September 2012 marked the completion of a debut album that had been several years in the making. Having come together in London, in 2005 the boys quickly began to write songs and spent a large part of their youth balancing their aspirations for the band with the task of completing their education. After self-releasing a 4-track E.P back in 2010 the band sat down to consider their options moving forward. 'We had collectively always wanted to write and record the biggest sounding album we possibly could' says Charlie, 'it was becoming too difficult to juggle the responsibilities of university and jobs with the full time nature of a working rock band'.

During the spring of 2011 after an initial visit to California, they guys decided it would be in the best interest of the band to drop out of university, quit their jobs back home and take a chance on the other side of the pond.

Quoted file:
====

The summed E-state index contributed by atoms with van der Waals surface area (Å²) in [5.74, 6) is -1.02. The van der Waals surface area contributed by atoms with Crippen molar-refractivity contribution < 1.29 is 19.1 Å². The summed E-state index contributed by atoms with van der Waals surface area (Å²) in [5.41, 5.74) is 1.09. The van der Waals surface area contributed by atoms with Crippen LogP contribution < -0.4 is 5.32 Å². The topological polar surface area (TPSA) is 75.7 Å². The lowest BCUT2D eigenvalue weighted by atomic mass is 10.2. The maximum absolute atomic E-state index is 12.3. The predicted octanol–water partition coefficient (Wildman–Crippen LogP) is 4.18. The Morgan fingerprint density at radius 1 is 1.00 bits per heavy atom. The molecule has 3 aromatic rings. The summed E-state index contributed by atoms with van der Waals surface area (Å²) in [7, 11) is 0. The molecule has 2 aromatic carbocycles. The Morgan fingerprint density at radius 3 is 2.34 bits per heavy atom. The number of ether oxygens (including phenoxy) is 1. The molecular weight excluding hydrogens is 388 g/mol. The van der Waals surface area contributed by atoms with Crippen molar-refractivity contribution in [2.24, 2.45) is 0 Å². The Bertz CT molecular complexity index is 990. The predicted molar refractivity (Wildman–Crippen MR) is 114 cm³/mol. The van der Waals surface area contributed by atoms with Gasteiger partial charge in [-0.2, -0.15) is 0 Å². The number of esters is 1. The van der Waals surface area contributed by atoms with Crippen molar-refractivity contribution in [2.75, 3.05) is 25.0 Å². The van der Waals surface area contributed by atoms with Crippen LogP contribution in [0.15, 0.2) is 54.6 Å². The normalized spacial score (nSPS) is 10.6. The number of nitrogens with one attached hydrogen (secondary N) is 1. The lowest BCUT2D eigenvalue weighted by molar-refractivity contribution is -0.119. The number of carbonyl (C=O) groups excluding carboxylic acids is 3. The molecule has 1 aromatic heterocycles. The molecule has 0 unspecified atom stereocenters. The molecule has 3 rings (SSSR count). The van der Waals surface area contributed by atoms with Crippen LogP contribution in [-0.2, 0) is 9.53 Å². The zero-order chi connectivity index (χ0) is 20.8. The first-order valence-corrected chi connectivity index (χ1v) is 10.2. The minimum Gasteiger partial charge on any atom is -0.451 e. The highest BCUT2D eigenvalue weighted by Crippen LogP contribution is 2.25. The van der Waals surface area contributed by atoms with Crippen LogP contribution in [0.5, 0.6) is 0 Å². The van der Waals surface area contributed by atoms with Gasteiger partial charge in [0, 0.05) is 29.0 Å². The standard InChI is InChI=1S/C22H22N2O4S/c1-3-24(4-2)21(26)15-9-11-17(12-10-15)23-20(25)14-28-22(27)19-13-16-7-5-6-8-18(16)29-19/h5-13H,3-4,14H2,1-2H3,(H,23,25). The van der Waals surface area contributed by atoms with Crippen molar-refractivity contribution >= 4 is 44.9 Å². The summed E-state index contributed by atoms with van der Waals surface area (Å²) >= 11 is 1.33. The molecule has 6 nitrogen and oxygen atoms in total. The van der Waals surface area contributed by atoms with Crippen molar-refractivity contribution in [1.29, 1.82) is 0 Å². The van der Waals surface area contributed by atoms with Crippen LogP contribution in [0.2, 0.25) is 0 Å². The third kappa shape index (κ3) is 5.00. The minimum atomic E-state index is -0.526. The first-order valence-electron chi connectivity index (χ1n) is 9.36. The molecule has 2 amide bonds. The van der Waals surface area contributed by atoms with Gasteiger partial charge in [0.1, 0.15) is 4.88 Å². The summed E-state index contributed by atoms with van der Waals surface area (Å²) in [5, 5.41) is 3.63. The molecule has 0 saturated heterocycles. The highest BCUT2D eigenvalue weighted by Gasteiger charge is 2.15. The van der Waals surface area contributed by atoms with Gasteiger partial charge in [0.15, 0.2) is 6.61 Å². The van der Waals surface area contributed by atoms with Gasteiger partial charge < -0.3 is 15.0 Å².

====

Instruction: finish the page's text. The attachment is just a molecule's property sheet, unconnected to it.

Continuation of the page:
Fast forward to 2013 and the bands ambitious risk is beginning to pay off. With a debut album completed – production duties eventually falling to Bob Rock (Metallica, Aerosmith, Motley Crue) and John Fields (Andrew WK, Switchfoot, Jimmy Eat World) – Charming Liars release a taster of the fruits of their labour in the no-nonsense rocker 'Break Away'.

Having already made their mark on the infamous Sunset Strip with buzzing shows at the Viper Room and Whiskey a go-go amongst others, it's obvious that there is still a great demand for quality guitar music and whilst rock as a genre has not been at the forefront of the mainstream in recent years, Charming Liars look set to be a key player in its return.